The Bank of England today ripped up the history books and hiked interest rates by the largest amount in its 25 years of independence.
The nine-strong committee of rate setters, including governor Andrew Bailey, backed a 50 basis point rise by 8-1 in a bid to step up their battle against the worst inflation surge in the UK in recent memory.
Borrowing costs are now 1.75 per cent, up from 1.25 per cent and the highest since December 2008.
The move marked the sixth meeting in a row Bailey and co have lifted rates, also a first.
Inflation in the UK has climbed to a 40-year high of 9.4 per cent, the highest in the G7 and nearly five times its two per cent target.
UK interest rates
But, living costs are forecast to rise by a peak of over 13 per cent in October, the quickest acceleration since September 1980, forcing the UK into a protracted recession comparable to the downturn after the financial crisis.
The Bank’s forecasts show the country is set to plunge into a long period of stagflation, when prices surge but growth slumps.
It is the first time the monetary policy committee (MPC) has hiked interest rates while warning a downturn is coming since it was created in 1997.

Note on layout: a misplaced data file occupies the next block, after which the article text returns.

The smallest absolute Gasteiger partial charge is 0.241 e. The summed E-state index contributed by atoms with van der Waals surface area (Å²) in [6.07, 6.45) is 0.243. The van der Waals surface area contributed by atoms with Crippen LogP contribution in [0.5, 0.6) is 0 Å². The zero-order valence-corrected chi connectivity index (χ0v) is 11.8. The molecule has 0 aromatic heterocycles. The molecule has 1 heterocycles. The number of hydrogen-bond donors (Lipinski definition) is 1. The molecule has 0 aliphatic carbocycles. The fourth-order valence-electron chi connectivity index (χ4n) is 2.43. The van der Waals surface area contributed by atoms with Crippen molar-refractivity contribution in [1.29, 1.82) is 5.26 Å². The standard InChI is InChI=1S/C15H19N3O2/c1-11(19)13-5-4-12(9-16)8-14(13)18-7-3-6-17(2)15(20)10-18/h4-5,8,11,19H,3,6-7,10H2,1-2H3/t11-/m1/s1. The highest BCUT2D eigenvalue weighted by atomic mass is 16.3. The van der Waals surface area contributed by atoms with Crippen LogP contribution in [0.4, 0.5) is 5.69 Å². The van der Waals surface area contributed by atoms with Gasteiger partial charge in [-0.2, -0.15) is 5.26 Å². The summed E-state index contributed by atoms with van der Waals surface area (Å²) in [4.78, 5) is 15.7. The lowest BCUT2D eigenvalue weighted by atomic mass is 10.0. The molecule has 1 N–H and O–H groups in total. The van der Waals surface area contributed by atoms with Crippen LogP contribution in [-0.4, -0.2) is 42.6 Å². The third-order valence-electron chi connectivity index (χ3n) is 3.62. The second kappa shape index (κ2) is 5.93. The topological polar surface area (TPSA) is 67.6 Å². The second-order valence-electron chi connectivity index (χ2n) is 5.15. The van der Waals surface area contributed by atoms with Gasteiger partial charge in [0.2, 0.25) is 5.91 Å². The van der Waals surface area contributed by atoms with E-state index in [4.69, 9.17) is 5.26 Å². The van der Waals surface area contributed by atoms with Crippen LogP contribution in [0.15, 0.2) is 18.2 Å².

The economy will contract from the final three months of this year through to the final quarter of next year.
The Bank also committed to more steep rate hikes despite projecting a drawn out slump.
“The committee will be particularly alert to indications of more persistent inflationary pressures, and will if necessary act forcefully in response,” it said it its monetary policy report.
The Bank joins the world’s other top central banks, the US Federal Reserve and European Central Bank (ECB), in raising rates by larger than usual increments. They tend move raise rates by 25 basis points.
Monetary authorties have been forced to pull ultra-stimulative policy that has propped up the global economy since the financial crisis due to inflation climbing far above their two per cent targets.
US rates have climbed 75 basis points for two months in a row. The ECB last month marked its first rate hike in over a decade with a shock 50 basis point move.
One member of the MPC, Silvana Tenreyro, voted for a 25 basis point rise.
The Bank also announced its will begin selling bonds the hundreds of billions of pounds of bonds it hoovered up to support the economy through the Covid-19 crisis after its September meeting.